If you’re a true night owl, chances are, you’ve watched the sun come up as you work, countless times. While you may shrug this off as typical for a night owl, The National Sleep Foundation reports that quality of sleep and light exposure are very much related and dependent on each other. Our bodies and minds are not used to so much light and, even if you are able to fall asleep easily when the sun is up, consider going to bed while it’s still dark outside. This will improve the quality of your sleep and, in return, make you more productive the next day. If it ever happens that you’re up until the morning, consider darkening your windows completely before you go to bed.

Also, in order to ensure that your sleep is sound enough, be sure to not go directly to bed after you finish working.  The main reason for this is to allow yourself time to wind-down.  The ability you have to relax before you rest may affect the quality of rest.  Making sure you rest well is vital to your performance.

 

 

4. Consider Napping

While this may seem illogical at the first glance, napping is great for some night owls and tends to make them even more productive. People who stay up late, naturally, sleep in, but many feel a drop in energy in the afternoon. Besides, even night owls have to get up earlier sometimes to run some errands and what not. If you feel lethargic and tired in the afternoon, consider taking a short power nap to invigorate and refresh your mind. This will help you have a nice, long, productive night.

5. Create a Power Playlist

Working overtime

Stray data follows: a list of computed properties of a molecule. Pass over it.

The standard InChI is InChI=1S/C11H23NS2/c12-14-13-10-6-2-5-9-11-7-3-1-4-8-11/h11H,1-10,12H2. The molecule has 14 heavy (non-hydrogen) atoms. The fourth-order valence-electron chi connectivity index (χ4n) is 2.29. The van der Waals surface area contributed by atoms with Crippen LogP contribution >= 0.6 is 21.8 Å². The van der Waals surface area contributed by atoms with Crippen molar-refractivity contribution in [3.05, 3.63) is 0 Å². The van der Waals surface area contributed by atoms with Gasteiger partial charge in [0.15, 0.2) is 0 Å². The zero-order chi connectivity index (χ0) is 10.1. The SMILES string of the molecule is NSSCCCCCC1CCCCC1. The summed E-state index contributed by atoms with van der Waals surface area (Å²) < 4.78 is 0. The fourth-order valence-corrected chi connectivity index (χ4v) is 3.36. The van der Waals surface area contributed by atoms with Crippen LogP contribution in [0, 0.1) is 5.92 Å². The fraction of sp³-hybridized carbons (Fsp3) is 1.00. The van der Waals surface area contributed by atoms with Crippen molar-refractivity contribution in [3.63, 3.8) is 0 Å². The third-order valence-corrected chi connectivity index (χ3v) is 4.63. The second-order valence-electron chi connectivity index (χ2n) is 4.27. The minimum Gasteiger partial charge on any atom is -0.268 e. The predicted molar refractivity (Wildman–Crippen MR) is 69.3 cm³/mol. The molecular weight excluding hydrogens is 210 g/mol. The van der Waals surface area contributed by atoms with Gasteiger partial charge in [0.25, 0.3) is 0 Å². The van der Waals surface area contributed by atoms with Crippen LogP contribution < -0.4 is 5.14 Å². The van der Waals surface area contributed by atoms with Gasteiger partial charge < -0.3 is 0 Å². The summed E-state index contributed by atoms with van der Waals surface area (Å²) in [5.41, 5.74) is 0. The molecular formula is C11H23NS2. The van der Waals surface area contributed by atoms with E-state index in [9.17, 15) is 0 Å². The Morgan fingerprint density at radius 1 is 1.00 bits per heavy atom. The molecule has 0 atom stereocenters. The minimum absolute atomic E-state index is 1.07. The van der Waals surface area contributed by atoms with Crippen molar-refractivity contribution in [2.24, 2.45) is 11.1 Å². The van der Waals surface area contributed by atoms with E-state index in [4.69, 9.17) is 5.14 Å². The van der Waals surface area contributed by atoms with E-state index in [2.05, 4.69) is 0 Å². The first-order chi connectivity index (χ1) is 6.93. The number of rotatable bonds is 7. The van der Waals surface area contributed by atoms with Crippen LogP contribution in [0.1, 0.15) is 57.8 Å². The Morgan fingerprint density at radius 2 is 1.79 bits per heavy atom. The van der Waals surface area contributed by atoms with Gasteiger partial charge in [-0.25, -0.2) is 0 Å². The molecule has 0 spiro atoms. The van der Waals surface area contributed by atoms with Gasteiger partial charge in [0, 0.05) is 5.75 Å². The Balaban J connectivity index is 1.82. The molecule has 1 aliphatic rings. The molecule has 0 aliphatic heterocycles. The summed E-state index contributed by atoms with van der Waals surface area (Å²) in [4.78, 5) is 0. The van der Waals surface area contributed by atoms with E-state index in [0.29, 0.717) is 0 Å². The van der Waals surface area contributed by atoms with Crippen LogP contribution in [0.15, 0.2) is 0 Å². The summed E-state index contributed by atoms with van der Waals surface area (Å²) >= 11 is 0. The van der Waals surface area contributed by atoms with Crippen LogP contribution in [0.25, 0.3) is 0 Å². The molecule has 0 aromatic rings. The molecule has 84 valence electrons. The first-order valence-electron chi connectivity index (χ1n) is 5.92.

When most people who run or workout consistently will most likely tell you that they have a specific set of songs on their iPod or phone that they listen to while working out.  The reason for this is to have some motivation and distraction for doing a tough task.

I often wonder why more offices don’t use this approach.  Teresa Lesiuk, an assistant professor in the music therapy program at the University of Miami, has studied the effect music has on productivity.  In one study, she found that those who listened to music completed their tasks more quickly and came up with better ideas than those who didn’t.  Music improves mood, and mood seems to affect productivity. “It breaks you out of just thinking one way”, Lesiuk says.

Use background music as a pacesetter for your nighttime work.  It may ward off sleepiness as well as improve your performance.
The Bottom Line: Pay Attention to Yourself and Your Environment

Productivity depends on the inner and the outer world both. Listen to your mind and your body, adjust your schedule to your internal clock and, at the same time, try to pay attention to your surroundings and working environment. Adjust and adapt everything to yourself in order to create the perfect ambient for productivity and in order to become what you have the power to be – a productive night owl, not a slacker who sleeps in and procrastinates.

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Contributor: Lance McHenry is a writer, tea snob, entrepreneur, lover of #tech and #startups. His idea of triathlon is developing an idea, creating a prototype, and validating. He has been involved in the growth of several startups and now shares his ideas on business and tech. Follow him on Twitter @Lanceexpress

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Contributor: Lance McHenry is a writer, tea snob, entrepreneur, lover of #tech and #startups. His idea of triathlon is developing an idea, creating a prototype, and validating. He has been involved in the growth of several startups and now shares his ideas on business and tech. Follow him on Twitter @Lanceexpress